Quotulatiousness

July 17, 2017

QotD: Utopias

Filed under: Books, Britain, Quotations — Tags: , , , , — Nicholas @ 01:00

All efforts to describe permanent happiness […] have been failures. Utopias (incidentally the coined word Utopia doesn’t mean ‘a good place’, it means merely a ‘non-existent place’) have been common in literature of the past three or four hundred years but the ‘favourable’ ones are invariably unappetising, and usually lacking in vitality as well.

By far the best known modern Utopias are those of H.G. Wells. Wells’s vision of the future is almost fully expressed in two books written in the early Twenties, The Dream and Men Like Gods. Here you have a picture of the world as Wells would like to see it or thinks he would like to see it. It is a world whose keynotes are enlightened hedonism and scientific curiosity. All the evils and miseries we now suffer from have vanished. Ignorance, war, poverty, dirt, disease, frustration, hunger, fear, overwork, superstition all vanished. So expressed, it is impossible to deny that that is the kind of world we all hope for. We all want to abolish the things Wells wants to abolish. But is there anyone who actually wants to live in a Wellsian Utopia? On the contrary, not to live in a world like that, not to wake up in a hygenic garden suburb infested by naked schoolmarms, has actually become a conscious political motive. A book like Brave New World is an expression of the actual fear that modern man feels of the rationalised hedonistic society which it is within his power to create. A Catholic writer said recently that Utopias are now technically feasible and that in consequence how to avoid Utopia had become a serious problem. We cannot write this off as merely a silly remark. For one of the sources of the Fascist movement is the desire to avoid a too-rational and too-comfortable world.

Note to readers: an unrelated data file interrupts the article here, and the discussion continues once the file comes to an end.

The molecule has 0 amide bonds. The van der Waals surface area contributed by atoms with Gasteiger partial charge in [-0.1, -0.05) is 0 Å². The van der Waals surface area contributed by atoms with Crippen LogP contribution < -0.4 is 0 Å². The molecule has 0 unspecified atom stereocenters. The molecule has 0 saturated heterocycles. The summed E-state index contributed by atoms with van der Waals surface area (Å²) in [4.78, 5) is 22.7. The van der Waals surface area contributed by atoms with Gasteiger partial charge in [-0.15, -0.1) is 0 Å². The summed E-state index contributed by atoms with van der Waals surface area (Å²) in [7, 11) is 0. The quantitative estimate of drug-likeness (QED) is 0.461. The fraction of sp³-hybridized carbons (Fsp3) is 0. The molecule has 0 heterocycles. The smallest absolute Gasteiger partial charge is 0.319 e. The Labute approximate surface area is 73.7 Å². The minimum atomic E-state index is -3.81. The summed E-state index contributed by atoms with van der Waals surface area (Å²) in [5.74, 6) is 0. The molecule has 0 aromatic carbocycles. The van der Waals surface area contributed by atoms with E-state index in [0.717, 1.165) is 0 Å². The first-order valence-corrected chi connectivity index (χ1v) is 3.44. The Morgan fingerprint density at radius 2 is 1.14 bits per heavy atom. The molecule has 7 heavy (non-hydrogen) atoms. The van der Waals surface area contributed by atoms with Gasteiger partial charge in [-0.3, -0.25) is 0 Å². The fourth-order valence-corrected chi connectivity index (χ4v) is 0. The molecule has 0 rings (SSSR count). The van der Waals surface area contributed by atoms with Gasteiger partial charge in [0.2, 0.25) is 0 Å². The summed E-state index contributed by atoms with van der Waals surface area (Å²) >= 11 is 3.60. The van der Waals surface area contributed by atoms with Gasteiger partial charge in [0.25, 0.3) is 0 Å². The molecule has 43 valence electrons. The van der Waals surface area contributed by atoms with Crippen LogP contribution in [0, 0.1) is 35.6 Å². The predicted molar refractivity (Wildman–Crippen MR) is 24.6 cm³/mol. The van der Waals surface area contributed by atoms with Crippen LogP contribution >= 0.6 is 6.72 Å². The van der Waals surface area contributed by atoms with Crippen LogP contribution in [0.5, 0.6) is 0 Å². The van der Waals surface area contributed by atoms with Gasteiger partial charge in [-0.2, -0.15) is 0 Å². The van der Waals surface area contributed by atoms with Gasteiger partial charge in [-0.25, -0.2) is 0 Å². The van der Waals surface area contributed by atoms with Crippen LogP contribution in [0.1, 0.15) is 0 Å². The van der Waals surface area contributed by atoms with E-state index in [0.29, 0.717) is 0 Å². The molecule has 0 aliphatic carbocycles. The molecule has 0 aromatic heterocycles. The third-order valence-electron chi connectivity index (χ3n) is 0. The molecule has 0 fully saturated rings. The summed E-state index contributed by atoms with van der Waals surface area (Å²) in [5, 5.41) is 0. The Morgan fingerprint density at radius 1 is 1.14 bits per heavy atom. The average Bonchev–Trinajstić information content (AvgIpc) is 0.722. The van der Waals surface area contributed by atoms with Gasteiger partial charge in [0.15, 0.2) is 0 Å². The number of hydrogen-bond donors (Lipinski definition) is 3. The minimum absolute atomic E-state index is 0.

All ‘favourable’ Utopias seem to be alike in postulating perfection while being unable to suggest happiness. News From Nowhere is a sort of goody-goody version of the Wellsian Utopia. Everyone is kindly and reasonable, all the upholstery comes from Liberty’s, but the impression left behind is of a sort of watery melancholy. But it is more impressive that Jonathan Swift, one of the greatest imaginative writers who have ever lived, is no more successful in constructing a ‘favourable’ Utopia than the others.

The earlier parts of Gulliver’s Travels are probably the most devastating attack on human society that has ever been written. Every word of them is relevant today; in places they contain quite detailed prophecies of the political horrors of our own time. Where Swift fails, however, is in trying to describe a race of beings whom he admires. In the last part, in contrast with disgusting Yahoos, we are shown the noble Houyhnhnms, intelligent horses who are free from human failings. Now these horses, for all their high character and unfailing common sense, are remarkably dreary creatures. Like the inhabitants of various other Utopias, they are chiefly concerned with avoiding fuss. They live uneventful, subdued, ‘reasonable’ lives, free not only from quarrels, disorder or insecurity of any kind, but also from ‘passion’, including physical love. They choose their mates on eugenic principles, avoid excesses of affection, and appear somewhat glad to die when their time comes. In the earlier parts of the book Swift has shown where man’s folly and scoundrelism lead him: but take away the folly and scoundrelism, and all you are left with, apparently, is a tepid sort of existence, hardly worth leading.

George Orwell (writing as “John Freeman”), “Can Socialists Be Happy?”, Tribune, 1943-12-20.

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